Al-Qaida in Iraq claimed responsibility for twin suicide bombings against its former insurgent allies that killed almost 50 people and said in an Internet statement posted Friday that it hoped the attacks would inspire others to "martyrdom."
Al-Qaida's ability to operate in Iraq has been sharply curtailed over the past couple of years because of a dramatic security crackdown, but attacks like the July 18 bombings have shown it remains able to strike back.
In another setback in their battle with the group, Iraqi officials disclosed Thursday that four suspected al-Qaida members had escaped from a prison that the U.S. had handed over to Iraq a week earlier.
In its Internet statement, al-Qaida said the bombings a week ago were part of a series of attacks against its turncoat allies — former Sunni insurgents who are now members of pro-government militias known as Awakening Councils.
It described its targets as "leaders of apostasy and the hypocritical Awakening." One of the attacks, it said, targeted the Sunni fighters as they "rushed to get the crumbs for which they have sold their religion."
The fighters were waiting at a Baghdad military checkpoint to collect their government paychecks when the bomber struck, killing 40. Al-Qaida put the number of dead and wounded at 120.
It said the other attack by one of its "lions" was at an Awakening Council headquarters in the western city of Qaim, a former insurgent stronghold near the Syrian border. It claimed that bombing killed or wounded 20.
The official death toll was three dead and six wounded. Iraqi officials said the bomber stormed the building and opened fire. The Sunni fighters returned fire and wounded the attacker, who blew himself up as the men gathered around him.
The statement, which appeared on a website where militant claims are often posted, said the group hoped God would "accept (the bombers) martyrdom ... and make their blood a reason for others to hold on to the path of jihad and martyrdom."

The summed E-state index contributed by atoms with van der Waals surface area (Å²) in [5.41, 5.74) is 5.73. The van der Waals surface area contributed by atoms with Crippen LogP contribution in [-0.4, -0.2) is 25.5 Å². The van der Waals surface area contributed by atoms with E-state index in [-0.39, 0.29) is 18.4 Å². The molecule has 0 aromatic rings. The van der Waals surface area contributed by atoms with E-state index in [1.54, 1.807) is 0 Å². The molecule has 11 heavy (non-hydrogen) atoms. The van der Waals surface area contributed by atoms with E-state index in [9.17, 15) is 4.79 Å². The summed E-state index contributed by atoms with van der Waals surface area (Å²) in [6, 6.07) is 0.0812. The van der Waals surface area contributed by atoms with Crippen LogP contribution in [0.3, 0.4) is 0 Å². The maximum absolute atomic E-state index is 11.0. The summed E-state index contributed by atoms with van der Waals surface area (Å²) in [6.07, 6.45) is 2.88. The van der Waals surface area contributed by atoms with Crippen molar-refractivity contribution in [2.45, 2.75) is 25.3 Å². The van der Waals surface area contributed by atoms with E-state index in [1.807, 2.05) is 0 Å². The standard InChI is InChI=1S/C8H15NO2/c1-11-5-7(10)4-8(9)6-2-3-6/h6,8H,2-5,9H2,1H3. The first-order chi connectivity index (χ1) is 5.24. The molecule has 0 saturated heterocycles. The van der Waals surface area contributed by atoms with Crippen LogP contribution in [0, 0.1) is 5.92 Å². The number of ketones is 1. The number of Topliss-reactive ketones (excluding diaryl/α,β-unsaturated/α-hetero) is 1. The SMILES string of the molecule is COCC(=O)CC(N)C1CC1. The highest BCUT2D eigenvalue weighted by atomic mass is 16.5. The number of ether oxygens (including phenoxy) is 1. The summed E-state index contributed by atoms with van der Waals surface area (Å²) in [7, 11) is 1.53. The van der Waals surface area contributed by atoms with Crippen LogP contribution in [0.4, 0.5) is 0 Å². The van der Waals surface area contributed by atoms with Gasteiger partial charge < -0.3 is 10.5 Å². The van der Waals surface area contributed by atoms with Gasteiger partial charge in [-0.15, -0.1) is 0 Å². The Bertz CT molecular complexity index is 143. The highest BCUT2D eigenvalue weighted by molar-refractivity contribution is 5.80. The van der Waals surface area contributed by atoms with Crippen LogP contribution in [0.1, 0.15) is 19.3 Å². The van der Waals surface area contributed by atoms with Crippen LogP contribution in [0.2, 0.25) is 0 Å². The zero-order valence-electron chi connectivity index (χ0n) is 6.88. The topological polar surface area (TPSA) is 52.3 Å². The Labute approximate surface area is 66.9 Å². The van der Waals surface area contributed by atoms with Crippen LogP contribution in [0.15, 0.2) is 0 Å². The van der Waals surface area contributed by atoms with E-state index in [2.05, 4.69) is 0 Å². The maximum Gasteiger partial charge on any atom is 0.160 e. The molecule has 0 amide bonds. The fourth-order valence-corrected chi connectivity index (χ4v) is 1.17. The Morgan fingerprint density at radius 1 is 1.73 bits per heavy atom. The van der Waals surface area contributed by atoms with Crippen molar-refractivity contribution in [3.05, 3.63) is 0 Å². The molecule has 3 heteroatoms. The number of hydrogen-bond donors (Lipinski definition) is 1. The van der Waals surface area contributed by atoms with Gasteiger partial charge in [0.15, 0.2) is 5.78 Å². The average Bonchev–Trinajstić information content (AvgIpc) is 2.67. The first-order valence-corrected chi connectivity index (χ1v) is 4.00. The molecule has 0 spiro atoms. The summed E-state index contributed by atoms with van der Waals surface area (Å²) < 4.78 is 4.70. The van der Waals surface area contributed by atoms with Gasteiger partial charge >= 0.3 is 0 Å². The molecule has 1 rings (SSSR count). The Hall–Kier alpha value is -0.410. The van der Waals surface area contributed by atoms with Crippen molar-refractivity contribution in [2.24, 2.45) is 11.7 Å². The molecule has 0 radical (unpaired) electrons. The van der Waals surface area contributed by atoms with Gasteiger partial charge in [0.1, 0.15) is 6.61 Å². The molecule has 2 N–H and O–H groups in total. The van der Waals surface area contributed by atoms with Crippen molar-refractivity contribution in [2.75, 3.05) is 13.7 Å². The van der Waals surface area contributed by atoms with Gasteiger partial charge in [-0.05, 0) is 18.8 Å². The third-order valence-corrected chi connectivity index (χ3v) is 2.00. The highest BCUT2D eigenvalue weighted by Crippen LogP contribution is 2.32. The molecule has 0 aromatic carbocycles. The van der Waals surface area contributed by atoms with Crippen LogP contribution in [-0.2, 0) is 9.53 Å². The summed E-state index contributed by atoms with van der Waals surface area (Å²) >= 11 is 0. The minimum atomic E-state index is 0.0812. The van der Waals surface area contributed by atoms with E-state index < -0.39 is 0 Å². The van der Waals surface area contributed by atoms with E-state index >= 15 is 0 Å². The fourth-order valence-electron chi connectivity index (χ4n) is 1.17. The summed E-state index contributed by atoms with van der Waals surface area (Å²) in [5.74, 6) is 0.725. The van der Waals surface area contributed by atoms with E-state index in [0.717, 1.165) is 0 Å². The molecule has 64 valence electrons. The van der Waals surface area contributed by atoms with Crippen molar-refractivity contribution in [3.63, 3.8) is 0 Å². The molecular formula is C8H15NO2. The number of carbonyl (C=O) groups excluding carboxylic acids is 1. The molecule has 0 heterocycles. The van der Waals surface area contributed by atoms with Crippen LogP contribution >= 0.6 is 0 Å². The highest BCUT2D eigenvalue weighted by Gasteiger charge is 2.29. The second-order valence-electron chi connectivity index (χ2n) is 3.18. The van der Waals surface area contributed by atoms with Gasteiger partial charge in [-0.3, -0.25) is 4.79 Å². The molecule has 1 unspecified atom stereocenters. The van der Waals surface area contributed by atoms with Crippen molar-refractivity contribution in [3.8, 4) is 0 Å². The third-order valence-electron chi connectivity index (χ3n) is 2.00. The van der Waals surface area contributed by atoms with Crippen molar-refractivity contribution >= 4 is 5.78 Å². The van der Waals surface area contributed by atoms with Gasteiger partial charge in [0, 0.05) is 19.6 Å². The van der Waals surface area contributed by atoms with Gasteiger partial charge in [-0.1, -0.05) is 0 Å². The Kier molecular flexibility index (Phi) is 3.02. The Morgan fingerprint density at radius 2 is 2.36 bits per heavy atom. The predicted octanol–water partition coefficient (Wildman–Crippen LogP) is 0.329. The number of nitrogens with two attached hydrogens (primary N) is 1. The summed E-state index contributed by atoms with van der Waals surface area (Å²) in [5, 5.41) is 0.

The attacks, while sharply diminished in scale and toll from the height of the insurgency in 2007, remain a real threat.
Attack on Green Zone
On Thursday, a rocket attack on Baghdad's heavily fortified Green Zone killed three foreign security contractors — two Ugandans and a Peruvian — working for the Herndon, Virginia-based Triple Canopy, which provides security for U.S. government installations in Baghdad. No one has claimed responsibility for that attack.
Aside from the violence, Iraq faces other enormous challenges.
Politicians are still struggling to form a new government, four months after inconclusive March 7 elections. The political tug-of-war, and ensuing vacuum, have heightened concerns that insurgents will try to step up their attacks as the U.S. reduces its combat troop presence to 50,000 by the end of August.
In other developments Friday, Kurdish officials in northern Iraq announced they had ordered the arrest of three people after a July 16 hotel fire that killed 28 people in the city of Sulaimaniyah. Half of the victims were foreigners working in the oil-rich region.
Officials had said the lack of a fire escape and other safety violations contributed to the high death toll.
Iraq's semiautonomous Kurdish north has been spared much of the violence. But the fire threatened to cast a pall on its growth efforts amid concerns that a building boom was resulting in lax oversight.
Elsewhere in northern Iraq, the son of a senior police officer in Kirkuk was killed in a car bombing that targeted his father.
Associated Press Writers Yahya Barzanji in Sulaimaniyah, Iraq, and Sarah El Deeb in Cairo contributed to this report.